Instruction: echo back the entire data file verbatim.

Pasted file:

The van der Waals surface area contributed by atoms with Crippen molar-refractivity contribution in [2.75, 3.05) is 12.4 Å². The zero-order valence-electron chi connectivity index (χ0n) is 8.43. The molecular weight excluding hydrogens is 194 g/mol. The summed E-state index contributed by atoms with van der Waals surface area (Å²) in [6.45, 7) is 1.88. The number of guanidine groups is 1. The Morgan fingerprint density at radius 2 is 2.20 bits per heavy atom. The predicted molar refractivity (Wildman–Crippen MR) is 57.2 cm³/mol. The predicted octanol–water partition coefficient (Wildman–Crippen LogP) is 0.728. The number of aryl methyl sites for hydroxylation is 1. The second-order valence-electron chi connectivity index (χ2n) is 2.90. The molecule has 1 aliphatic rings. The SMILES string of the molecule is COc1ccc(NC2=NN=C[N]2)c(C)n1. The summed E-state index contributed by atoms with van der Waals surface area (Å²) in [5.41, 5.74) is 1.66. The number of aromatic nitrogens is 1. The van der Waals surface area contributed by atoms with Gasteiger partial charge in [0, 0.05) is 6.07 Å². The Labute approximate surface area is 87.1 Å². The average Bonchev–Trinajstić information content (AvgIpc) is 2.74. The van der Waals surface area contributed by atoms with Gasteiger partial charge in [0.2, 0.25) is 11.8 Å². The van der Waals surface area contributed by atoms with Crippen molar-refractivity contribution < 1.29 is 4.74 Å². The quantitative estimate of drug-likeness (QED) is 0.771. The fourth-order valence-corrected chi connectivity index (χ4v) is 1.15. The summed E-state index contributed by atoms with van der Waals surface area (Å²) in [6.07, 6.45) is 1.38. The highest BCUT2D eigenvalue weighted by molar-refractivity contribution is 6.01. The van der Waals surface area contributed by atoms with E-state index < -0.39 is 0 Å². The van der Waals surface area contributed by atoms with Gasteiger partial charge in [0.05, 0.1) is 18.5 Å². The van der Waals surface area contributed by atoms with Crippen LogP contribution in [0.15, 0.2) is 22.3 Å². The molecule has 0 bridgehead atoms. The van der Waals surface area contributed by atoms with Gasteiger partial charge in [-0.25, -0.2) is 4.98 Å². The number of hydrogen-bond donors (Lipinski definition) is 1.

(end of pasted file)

The van der Waals surface area contributed by atoms with Crippen molar-refractivity contribution in [2.75, 3.05) is 12.4 Å². The zero-order valence-electron chi connectivity index (χ0n) is 8.43. The molecular weight excluding hydrogens is 194 g/mol. The summed E-state index contributed by atoms with van der Waals surface area (Å²) in [6.45, 7) is 1.88. The number of guanidine groups is 1. The Morgan fingerprint density at radius 2 is 2.20 bits per heavy atom. The predicted molar refractivity (Wildman–Crippen MR) is 57.2 cm³/mol. The predicted octanol–water partition coefficient (Wildman–Crippen LogP) is 0.728. The number of aryl methyl sites for hydroxylation is 1. The second-order valence-electron chi connectivity index (χ2n) is 2.90. The molecule has 1 aliphatic rings. The SMILES string of the molecule is COc1ccc(NC2=NN=C[N]2)c(C)n1. The summed E-state index contributed by atoms with van der Waals surface area (Å²) in [5.41, 5.74) is 1.66. The number of aromatic nitrogens is 1. The van der Waals surface area contributed by atoms with Gasteiger partial charge in [0, 0.05) is 6.07 Å². The Labute approximate surface area is 87.1 Å². The average Bonchev–Trinajstić information content (AvgIpc) is 2.74. The van der Waals surface area contributed by atoms with Gasteiger partial charge in [0.2, 0.25) is 11.8 Å². The van der Waals surface area contributed by atoms with Crippen molar-refractivity contribution < 1.29 is 4.74 Å². The quantitative estimate of drug-likeness (QED) is 0.771. The fourth-order valence-corrected chi connectivity index (χ4v) is 1.15. The summed E-state index contributed by atoms with van der Waals surface area (Å²) in [6.07, 6.45) is 1.38. The highest BCUT2D eigenvalue weighted by molar-refractivity contribution is 6.01. The van der Waals surface area contributed by atoms with E-state index < -0.39 is 0 Å². The van der Waals surface area contributed by atoms with Gasteiger partial charge in [0.05, 0.1) is 18.5 Å². The van der Waals surface area contributed by atoms with Crippen LogP contribution in [0.15, 0.2) is 22.3 Å². The molecule has 0 bridgehead atoms. The van der Waals surface area contributed by atoms with Gasteiger partial charge in [-0.25, -0.2) is 4.98 Å². The number of hydrogen-bond donors (Lipinski definition) is 1.